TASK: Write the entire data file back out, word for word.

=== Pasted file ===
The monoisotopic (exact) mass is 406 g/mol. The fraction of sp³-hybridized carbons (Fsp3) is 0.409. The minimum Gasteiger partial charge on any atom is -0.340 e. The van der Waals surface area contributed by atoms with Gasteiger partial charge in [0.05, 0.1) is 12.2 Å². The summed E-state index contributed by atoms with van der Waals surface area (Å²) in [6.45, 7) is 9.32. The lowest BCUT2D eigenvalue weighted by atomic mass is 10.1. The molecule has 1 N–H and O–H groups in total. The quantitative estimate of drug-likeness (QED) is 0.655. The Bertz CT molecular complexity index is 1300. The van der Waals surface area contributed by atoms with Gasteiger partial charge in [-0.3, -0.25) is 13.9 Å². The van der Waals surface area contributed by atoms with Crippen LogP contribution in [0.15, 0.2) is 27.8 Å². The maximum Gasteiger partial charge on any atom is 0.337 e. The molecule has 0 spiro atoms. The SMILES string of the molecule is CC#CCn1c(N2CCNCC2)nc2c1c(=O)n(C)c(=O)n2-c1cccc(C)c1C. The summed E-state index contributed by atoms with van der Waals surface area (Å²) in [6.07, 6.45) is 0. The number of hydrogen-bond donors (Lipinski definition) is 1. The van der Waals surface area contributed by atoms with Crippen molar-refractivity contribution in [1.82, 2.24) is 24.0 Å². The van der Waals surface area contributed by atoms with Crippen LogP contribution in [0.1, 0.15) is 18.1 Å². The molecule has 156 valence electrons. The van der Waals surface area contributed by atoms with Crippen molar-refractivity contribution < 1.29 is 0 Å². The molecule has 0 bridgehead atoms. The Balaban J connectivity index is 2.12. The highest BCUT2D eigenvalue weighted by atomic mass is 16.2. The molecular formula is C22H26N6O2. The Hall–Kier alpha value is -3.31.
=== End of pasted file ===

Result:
The monoisotopic (exact) mass is 406 g/mol. The fraction of sp³-hybridized carbons (Fsp3) is 0.409. The minimum Gasteiger partial charge on any atom is -0.340 e. The van der Waals surface area contributed by atoms with Gasteiger partial charge in [0.05, 0.1) is 12.2 Å². The summed E-state index contributed by atoms with van der Waals surface area (Å²) in [6.45, 7) is 9.32. The lowest BCUT2D eigenvalue weighted by atomic mass is 10.1. The molecule has 1 N–H and O–H groups in total. The quantitative estimate of drug-likeness (QED) is 0.655. The Bertz CT molecular complexity index is 1300. The van der Waals surface area contributed by atoms with Gasteiger partial charge in [-0.3, -0.25) is 13.9 Å². The van der Waals surface area contributed by atoms with Crippen LogP contribution in [0.15, 0.2) is 27.8 Å². The maximum Gasteiger partial charge on any atom is 0.337 e. The molecule has 0 spiro atoms. The SMILES string of the molecule is CC#CCn1c(N2CCNCC2)nc2c1c(=O)n(C)c(=O)n2-c1cccc(C)c1C. The summed E-state index contributed by atoms with van der Waals surface area (Å²) in [6.07, 6.45) is 0. The number of hydrogen-bond donors (Lipinski definition) is 1. The van der Waals surface area contributed by atoms with Crippen molar-refractivity contribution in [1.82, 2.24) is 24.0 Å². The van der Waals surface area contributed by atoms with Crippen LogP contribution in [0.1, 0.15) is 18.1 Å². The molecule has 156 valence electrons. The van der Waals surface area contributed by atoms with Crippen molar-refractivity contribution < 1.29 is 0 Å². The molecule has 0 bridgehead atoms. The Balaban J connectivity index is 2.12. The highest BCUT2D eigenvalue weighted by atomic mass is 16.2. The molecular formula is C22H26N6O2. The Hall–Kier alpha value is -3.31.